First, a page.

THE RABBIT.—Though this animal is an inhabitant of most temperate climates, it does not reach so far north as the hare. The wild rabbit is a native of Great Britain, and is found in large numbers in the sandy districts of Norfolk and Cambridgeshire. Its flesh is, by some, considered to have a higher flavour than that of the tame rabbit, although it is neither so white nor so delicate. The animal, however, becomes larger and fatter in the tame than in the wild state; but it is not desirable to have it so fat as it can be made. (Mrs Beeton, 1861)

Le temps perdu
Rabbit is inextricably linked with family history in my mind. I can’t have been more than four—less, I think: it’s one of my earliest memories. Standing beside the stove in our first house, in Wellington, watching Mum open the oven door and carefully draw out the roasting pan with the rabbit in it. I always got given a tiny kidney for a treat. She must have got rabbit from the local butcher—we were in a well-established suburb, this was before we moved for the first time, in 1949. That’d be right, the roast rabbits which were a very occasional treat would of course have been before “the mixy” was introduced to kill them off. I got a very good view of the roasting pan, I wouldn’t have been as tall as the stove was.


    As to whether the rabbit would have been wild or domestic— I think it must have been wild, it was very tasty.

Rabbiting On: Ancient History
I was five when we moved to Auckland. Of course I don’t remember anything that went on behind the scenes, but judging from the scenes that preceded the next time Dad changed his job, it wasn’t all his idea to go north to a much better job. Though, true, by that time his father, who was an Aucklander but had been living in Wellington for ages, must have been about to retire up there.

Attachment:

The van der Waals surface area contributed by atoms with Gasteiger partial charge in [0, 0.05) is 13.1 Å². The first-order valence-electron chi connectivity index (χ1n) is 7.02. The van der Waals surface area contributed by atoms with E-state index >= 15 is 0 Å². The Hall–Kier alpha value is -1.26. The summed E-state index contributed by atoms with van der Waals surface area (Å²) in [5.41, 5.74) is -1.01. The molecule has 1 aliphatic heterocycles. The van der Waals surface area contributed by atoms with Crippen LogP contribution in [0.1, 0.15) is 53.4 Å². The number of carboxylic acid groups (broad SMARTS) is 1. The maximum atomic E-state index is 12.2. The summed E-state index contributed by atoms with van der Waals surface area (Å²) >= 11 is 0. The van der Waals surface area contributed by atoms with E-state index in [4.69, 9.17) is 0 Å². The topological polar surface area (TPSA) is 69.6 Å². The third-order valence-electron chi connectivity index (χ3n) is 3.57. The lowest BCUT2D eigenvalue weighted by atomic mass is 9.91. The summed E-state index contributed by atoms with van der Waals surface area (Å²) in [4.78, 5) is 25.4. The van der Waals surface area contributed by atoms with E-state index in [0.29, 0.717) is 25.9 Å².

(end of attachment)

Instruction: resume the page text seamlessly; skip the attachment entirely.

When he did retire they settled in a brand-new house in the south of the greater Auckland conurbation—the nice part, in Papatoetoe, thanks. A lovely single-storeyed house, all mod cons, with one of those etched glass front doors that you had in the Fifties if you had a bit of dough to chuck around. Pristine over-stuffed pink brocade suite in the sitting-room, which we kids were only allowed to go into for special afternoon teas, not ordinary ones when it was just us calling, twin beds in the main bedroom that looked as if no human being had ever slept in them, they were so rigid and creaseless, garage plus the car to go in it. Not that they hadn’t had a car for most of their married life, but not that many families could afford one. My grandfather had a well-paid job in the Public Service, in fact he rose to be its head.